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Chinese Christians have an uneasy relationship with Beijing’s communist regime. Reports of church closures, jailed pastors and even the rewriting of scripture have been commonplace in recent years, particularly in the city of Chengdu. China has also faced extensive criticism over its handling of the coronavirus pandemic, as commentators argue the regime was slow to react and reluctant to publicise the true horror of the disease to the West.
It has exacerbated tensions not seen between superpowers since the Cold War and European states appear divided on whether the US still holds the moral, military or economic advantage.
President Xi Jinping has so far responded with defiance as an emboldened Beijing reinforces its naval strength in the South China Sea, imposes new draconian laws in Hong Kong and sets its sights on Taiwan while lobbying for support with the World Health Organisation and United Nations.
On Sunday, as states across Europe began easing lockdown measures forced by the COVID-19 outbreak, Pope Francis recognised the fragility of Christians currently based in China.
Offering prayer, he said: “Dearest Catholic brothers and sisters in China, I wish to assure you that the universal Church, of which you are an integral part, shares your hopes and supports you in your trials.
“She accompanies you with prayer for a new outpouring of the Holy Spirit, so that the light and beauty of the Gospel might shine in you as the power of God for the salvation of those who believe.”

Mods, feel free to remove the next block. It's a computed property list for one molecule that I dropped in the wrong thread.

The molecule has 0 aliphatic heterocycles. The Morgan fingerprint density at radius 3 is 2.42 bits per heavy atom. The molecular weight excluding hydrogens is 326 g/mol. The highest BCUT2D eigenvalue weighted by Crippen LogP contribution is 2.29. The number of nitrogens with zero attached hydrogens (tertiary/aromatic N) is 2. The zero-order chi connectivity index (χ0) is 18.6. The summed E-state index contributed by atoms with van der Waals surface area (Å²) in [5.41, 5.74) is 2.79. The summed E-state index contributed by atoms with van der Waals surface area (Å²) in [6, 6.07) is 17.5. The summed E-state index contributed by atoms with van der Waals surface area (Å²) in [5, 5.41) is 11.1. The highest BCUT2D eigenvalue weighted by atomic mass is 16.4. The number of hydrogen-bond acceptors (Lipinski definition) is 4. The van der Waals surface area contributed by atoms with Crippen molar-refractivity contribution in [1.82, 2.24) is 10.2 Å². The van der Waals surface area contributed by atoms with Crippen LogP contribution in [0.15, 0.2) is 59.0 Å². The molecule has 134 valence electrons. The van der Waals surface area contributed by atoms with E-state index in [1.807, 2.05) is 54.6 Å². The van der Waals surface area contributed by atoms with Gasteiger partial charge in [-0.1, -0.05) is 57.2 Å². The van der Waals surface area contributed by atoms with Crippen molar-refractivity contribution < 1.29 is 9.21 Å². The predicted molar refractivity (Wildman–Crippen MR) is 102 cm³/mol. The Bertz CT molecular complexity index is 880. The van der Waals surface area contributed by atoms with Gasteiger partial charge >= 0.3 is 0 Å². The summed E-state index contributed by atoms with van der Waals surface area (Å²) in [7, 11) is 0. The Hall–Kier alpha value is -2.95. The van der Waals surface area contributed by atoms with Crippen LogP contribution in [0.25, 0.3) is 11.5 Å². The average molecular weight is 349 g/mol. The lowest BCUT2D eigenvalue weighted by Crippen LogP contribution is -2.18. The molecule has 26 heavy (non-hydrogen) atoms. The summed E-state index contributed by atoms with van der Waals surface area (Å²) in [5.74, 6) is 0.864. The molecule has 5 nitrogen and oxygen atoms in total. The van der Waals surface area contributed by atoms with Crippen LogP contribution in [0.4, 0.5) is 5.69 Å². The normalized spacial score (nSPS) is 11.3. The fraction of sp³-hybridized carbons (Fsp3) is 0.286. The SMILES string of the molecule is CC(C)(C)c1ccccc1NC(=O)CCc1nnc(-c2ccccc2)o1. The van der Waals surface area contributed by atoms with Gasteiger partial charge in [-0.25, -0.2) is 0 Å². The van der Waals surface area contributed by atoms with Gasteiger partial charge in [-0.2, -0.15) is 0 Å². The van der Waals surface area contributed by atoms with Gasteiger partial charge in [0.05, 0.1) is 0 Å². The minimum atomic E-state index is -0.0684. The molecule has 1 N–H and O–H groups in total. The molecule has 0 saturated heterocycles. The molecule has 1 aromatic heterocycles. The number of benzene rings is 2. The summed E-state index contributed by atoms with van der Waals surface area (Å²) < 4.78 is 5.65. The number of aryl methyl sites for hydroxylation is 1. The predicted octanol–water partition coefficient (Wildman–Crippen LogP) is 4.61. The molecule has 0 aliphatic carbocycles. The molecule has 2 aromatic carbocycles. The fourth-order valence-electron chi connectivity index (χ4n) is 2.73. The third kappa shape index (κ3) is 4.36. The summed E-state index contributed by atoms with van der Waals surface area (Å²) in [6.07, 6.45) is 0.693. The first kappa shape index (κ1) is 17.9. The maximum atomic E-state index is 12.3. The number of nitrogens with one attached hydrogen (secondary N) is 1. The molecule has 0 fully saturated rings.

It came as Chinese Catholics celebrated the feast of Our Lady, Help of Christians and Patroness of China.
The Virgin Mary is venerated under this title at the National Shrine of Our Lady of Sheshan in Shanghai.
Francis prayed that the Chinese faithful “might be strong in faith and steadfast in fraternal union, joyful witnesses, promoters of charity and hope, and good citizens”.
It comes after years of unrest and tense relations between Beijing and the Vatican.
China’s constitution guarantees religious freedom but since Xi Jinping became president, the government has tightened restrictions on religions seen as a challenge to the authority of the Communist Party.
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The government has cracked down on underground churches, both Protestant and Catholic, and has rolled out new legislation to increase oversight of religious education and practices, with harsher punishment for practices not sanctioned by authorities.
This was recognised in 2007, when Pope Benedict wrote a “letter to Chinese Catholics” and proclaimed a day of prayer in China, which is celebrated every year on May 24.
For the occasion, Benedict prayed that Catholics around the world might support “the commitment of those in China who, among their daily labours, continue to believe, hope, and love, so that they might never fear to speak of Jesus to the world and of the world to Jesus”.
A key moment in diplomatic relations took place in 2018, with the signing of the Provisional Agreement.
Cardinal Secretary of State Pietro Parolin described the accord as “both a point of arrival on a long road and above all a starting point” for “a new phase of greater collaboration for the good of the Chinese Catholic community and for the harmony of the whole of society”.
Relations have warmed since then, too, despite the underlying unease.
The Chinese government allowed two Catholic bishops, Joseph Guo Jincai and John Baptist Yang Xiaoting, to participate in the Synod on Young People which took place in the Vatican in 2018.
Nevertheless, Francis still takes it upon himself to argue in favour of building “a common future of greater harmony” which perhaps indicates how fragile the regime’s relationship with religion continues to be.
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